Ole Miss Athletics Director Ross Bjork announced on Monday that 33 Ole Miss victories, ranging from 2010-2016 but excluding the 2015 season, would be vacated from the record books. However, now that the NCAA saga appears to finally be in the past, Ole Miss Athletics is ready to move forward.
Bjork made the announcement that the wins would be vacated at the Cleveland, Mississippi, town hall meeting in front of a small crowd. There, he referred to the vacated wins as “just a piece of paper,” a sentiment he believes many of the Rebel faithful share.
“It was an answer to a question,” Bjork said. “I said it’s basically on a piece of paper. You were still there. I still have the goalpost from the Alabama game in my office; that’s not going away.”
When asked to elaborate further, Bjork went on to explain that striking the wins is more of an administrative penalty than anything else.
“The scores happened. The emotions happened. The players walked off the field celebrating,” Bjork said. “So, we have to change our records, our media guides. We can’t have any public display of any victories, so that’s what I really meant by that.”
The letter, dated Dec. 7, 2018, was just released this past Monday. Once Ole Miss’s appeal was finalized, the university had until Dec. 15 to determine the participation, or lack thereof, of ineligible student athletes from each game in order to decide which victories needed to be vacated.
“We were going to release it at some point this spring, but at the town hall meeting on Monday night, somebody asked me about it and said, ‘What games have to be vacated?’ So I went down the list,” Bjork said. “We had a reporter who was there in the room covering the event; he reported on it Monday night. So, we got back on Monday night and put the letter that we sent to the NCAA on the website.”
The letter came just days after National Signing Day. According to Bjork, it was important to get through the recruiting cycle before the letter was released.
“We wanted to get through recruiting, it’s very, very important for our football program,” Bjork said. “We’ve had enough distractions.”
Often the athletics department will send out a notice to students and alumni on the day of big announcements such as this, however, that procedure was not taken in this instance.
“We were just gonna post it on the website,” Bjork said.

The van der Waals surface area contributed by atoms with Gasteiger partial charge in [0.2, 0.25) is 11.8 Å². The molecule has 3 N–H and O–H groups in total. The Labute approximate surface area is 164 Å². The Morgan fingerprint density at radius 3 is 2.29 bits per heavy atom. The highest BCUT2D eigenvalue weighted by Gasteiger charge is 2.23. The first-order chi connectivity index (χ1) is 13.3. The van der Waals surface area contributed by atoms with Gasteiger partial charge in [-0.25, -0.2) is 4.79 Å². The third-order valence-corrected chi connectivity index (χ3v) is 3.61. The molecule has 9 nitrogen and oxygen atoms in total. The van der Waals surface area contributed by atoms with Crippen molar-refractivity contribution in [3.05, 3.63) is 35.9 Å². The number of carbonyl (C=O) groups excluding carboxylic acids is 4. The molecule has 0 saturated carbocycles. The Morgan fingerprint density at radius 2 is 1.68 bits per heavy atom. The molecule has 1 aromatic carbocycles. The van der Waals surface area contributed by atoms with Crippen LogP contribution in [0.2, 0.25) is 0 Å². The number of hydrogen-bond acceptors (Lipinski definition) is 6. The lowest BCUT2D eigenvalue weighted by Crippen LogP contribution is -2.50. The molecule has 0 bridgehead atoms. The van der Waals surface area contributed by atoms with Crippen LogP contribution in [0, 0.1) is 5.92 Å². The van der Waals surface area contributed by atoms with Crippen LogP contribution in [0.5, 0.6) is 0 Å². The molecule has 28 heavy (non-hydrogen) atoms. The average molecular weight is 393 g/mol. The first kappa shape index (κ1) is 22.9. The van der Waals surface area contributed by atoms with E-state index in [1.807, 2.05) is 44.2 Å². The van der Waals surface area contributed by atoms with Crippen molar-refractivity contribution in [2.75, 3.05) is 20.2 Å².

Bjork’s announcement came at the first of seven town hall meetings scheduled across the state for the month of February, with stops in Jackson, Oxford, Tupelo and Gulfport as well as a DeSoto County town hall to be held in Memphis. The meetings provide a chance for fans to have their questions about Ole Miss Athletics answered.
“We announced these town hall meetings a week and a half after the football season,” Bjork said. “We said, ‘Let’s do it in February, right before the SEC Tournament and March Madness. Let’s get out there in front of the people to just listen and answer questions.’ The goals were very simple: listen and answer questions. And hopefully, people walk away with a better sense of, ‘Okay, I know where we’re heading.’”
Bjork’s reputation has seemingly taken a hit in the eyes of the Ole Miss faithful following the conclusion of the NCAA case. However, Bjork appears to be fully committed to Ole Miss’s forward movement.
“I really can’t speak on what people think about me. I can only do my job and control what I can control,” Bjork said. “Everything that I do and every decision that I make is in the best interest of the university.”
Moving forward, Ole Miss will look to repair the trust torn by the long investigation.
“Other than probation, which ends on Dec. 1, 2020, there’s really nothing else from a penalty standpoint. We’re moving forward full speed ahead,” Bjork said. “I sense, really, a renewed optimism among our fans, our coaching staff and our student-athletes. Let’s go to work. Let’s maximize the potential of Ole Miss.”